The Portable Door (Fantasy, Family) [Based on Novel] (2023)
Director: Jeffrey Walker
Writer: Leon Ford, Tom Holt (Based on Novel by)
Stars: Patrick Gibson, Sophie Wilde, Christoph Waltz, Sam Neill
Barely able to pay rent, planning to apply for a job at a local coffee store, a young man's morning goes amiss in every way imaginable. Miraculously he finds another company asking for applicants where he applies and is surprisingly hired without fully knowing what his job entails.
Based upon Tom Holt's fantasy novel, "The Portable Door" has been adapted by Australian director Jeffrey Walker. In the same vein as films and stories like "Harry Potter" and even "Narnia" in some sense, it follows a fresh-faced individual being introduced to a magical world hidden from view. It has been filmed in Queensland, Australia, and partly in Brisbane whilst being produced by Stan, Sky, MEP Capital, Arclight Films International, The Jim Henson Company and Story Bridge Films while being distributed by Madman Entertainment in Australia and MGM+ in the U.S.
Sharing a place with an unreliable roommate, Paul Carpenter struggles to pay the rent. Rushing to his latest job application every morning task goes wrong somehow. Finally arriving, his luck doesn't get any better… His misfortune, however, leads him to another company that is also looking for applicants. Confused as to what job he's applying for, his application is accepted.
Coincidence is a tricky aspect of life, and often things are not quite as they seem. "The Portable Door" offers an alternative reality where our lives are guided, and ancient bureaucratic principles are still at work, but even with things figured out, more seems to be going on than meets the eye.
With such an amount of fantasy novels, there's always something to be adapted; while the "Harry Potter" franchise is primarily set within the Wizarding World, "The Portable Door" is most reminiscent of the "Fantastic Beasts" spin-off taking place within the real world. Following an eccentric young man in this case… The jovial impression perfectly fits the target audience while also being surprisingly enigmatic. Foreshadowing clues as it moves on, it's nice to see such details no matter how obvious, and it makes you pay closer attention to what is happening on the screen.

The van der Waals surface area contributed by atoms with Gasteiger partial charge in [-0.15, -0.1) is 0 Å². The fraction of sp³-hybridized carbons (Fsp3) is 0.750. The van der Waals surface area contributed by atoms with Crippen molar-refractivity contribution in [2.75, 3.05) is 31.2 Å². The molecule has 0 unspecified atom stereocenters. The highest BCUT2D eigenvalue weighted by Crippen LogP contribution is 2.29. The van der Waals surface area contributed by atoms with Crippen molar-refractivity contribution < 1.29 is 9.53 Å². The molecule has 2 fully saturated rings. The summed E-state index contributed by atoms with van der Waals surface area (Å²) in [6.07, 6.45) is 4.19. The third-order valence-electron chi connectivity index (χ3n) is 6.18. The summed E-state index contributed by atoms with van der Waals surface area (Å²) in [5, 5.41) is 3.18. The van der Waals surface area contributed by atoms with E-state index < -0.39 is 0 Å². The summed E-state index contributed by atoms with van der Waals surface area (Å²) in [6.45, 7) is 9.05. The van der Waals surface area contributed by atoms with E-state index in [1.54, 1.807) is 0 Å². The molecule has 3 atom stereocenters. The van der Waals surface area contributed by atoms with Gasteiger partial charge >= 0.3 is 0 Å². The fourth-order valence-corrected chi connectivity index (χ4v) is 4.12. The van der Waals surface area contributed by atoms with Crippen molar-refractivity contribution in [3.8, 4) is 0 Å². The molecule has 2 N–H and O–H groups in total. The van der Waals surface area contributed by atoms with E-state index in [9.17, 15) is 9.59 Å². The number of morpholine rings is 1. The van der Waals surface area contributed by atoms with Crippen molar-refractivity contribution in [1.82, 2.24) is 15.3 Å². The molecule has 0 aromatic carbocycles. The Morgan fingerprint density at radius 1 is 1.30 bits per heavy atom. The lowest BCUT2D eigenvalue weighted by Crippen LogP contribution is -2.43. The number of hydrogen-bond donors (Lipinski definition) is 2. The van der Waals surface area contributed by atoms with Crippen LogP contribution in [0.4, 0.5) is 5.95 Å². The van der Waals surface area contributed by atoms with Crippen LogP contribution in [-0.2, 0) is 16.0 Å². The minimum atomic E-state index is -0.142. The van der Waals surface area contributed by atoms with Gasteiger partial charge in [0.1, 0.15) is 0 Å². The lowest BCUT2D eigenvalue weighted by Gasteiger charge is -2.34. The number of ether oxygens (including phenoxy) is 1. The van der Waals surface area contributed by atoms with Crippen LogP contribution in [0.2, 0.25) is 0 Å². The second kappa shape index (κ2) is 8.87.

It's good that "The Portable Door" does not take itself seriously, sometimes feeling like it tries too hard, but like a hidden gem early in this film year. It's not often a possible new franchise in the same vein as those previously mentioned begins. But, and it's too bad the bubble bursts rather quickly… It doesn't seem to reach that potential. While personally, I'm not familiar with the novel by Tom Holt, there's much pushback from readers, concluding Walker's film is over-simplified and rushed, losing character development and narrative that should've built the universe to come.
As for those introduced to Holt's creation for the first time, it is actually fairly enjoyable. It doesn't have the budget of more popular counterparts but provides a fun and exciting experience nonetheless. Even if during the finale sequence, it becomes more difficult to understand, unravelling secrets hidden before. The aforementioned clues and foreshadowing also seem to disappear after the halfway point, which is a shame.
While I admittedly thoroughly enjoyed watching Walker's adaptation, it has to be noted that the lack of adherence to the source material, or rather the simplified nature of it, degrades the result. That said, this is nevertheless an IP deserving a film, and perhaps in due time, it can be rebooted with further budget and production behind it.
The Portable Toilet.